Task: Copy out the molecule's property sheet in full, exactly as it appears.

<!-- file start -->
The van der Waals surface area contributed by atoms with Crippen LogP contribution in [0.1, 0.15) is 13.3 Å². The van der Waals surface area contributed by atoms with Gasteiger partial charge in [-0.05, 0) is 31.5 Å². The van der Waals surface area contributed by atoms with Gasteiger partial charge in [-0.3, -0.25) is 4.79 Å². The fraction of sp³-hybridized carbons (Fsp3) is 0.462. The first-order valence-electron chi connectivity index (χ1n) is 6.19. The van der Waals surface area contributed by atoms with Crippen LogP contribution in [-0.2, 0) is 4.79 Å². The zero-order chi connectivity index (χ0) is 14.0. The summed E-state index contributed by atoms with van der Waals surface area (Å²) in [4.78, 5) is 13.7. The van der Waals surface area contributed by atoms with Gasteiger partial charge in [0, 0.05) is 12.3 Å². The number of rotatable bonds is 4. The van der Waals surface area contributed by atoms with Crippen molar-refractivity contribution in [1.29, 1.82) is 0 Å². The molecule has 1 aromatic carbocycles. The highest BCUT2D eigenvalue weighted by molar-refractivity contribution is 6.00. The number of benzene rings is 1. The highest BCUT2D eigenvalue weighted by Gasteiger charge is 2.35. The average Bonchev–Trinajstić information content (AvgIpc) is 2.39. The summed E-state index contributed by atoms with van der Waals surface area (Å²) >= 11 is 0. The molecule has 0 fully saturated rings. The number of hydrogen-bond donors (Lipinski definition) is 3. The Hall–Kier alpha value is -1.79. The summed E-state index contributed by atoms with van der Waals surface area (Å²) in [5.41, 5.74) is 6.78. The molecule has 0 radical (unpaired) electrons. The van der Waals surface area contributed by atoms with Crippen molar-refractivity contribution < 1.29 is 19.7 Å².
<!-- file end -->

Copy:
The van der Waals surface area contributed by atoms with Crippen LogP contribution in [0.1, 0.15) is 13.3 Å². The van der Waals surface area contributed by atoms with Gasteiger partial charge in [-0.05, 0) is 31.5 Å². The van der Waals surface area contributed by atoms with Gasteiger partial charge in [-0.3, -0.25) is 4.79 Å². The fraction of sp³-hybridized carbons (Fsp3) is 0.462. The first-order valence-electron chi connectivity index (χ1n) is 6.19. The van der Waals surface area contributed by atoms with Crippen LogP contribution in [-0.2, 0) is 4.79 Å². The zero-order chi connectivity index (χ0) is 14.0. The summed E-state index contributed by atoms with van der Waals surface area (Å²) in [4.78, 5) is 13.7. The van der Waals surface area contributed by atoms with Gasteiger partial charge in [0, 0.05) is 12.3 Å². The number of rotatable bonds is 4. The van der Waals surface area contributed by atoms with Crippen molar-refractivity contribution in [1.29, 1.82) is 0 Å². The molecule has 1 aromatic carbocycles. The highest BCUT2D eigenvalue weighted by molar-refractivity contribution is 6.00. The number of benzene rings is 1. The highest BCUT2D eigenvalue weighted by Gasteiger charge is 2.35. The average Bonchev–Trinajstić information content (AvgIpc) is 2.39. The summed E-state index contributed by atoms with van der Waals surface area (Å²) >= 11 is 0. The molecule has 0 fully saturated rings. The number of hydrogen-bond donors (Lipinski definition) is 3. The Hall–Kier alpha value is -1.79. The summed E-state index contributed by atoms with van der Waals surface area (Å²) in [5.41, 5.74) is 6.78. The molecule has 0 radical (unpaired) electrons. The van der Waals surface area contributed by atoms with Crippen molar-refractivity contribution < 1.29 is 19.7 Å².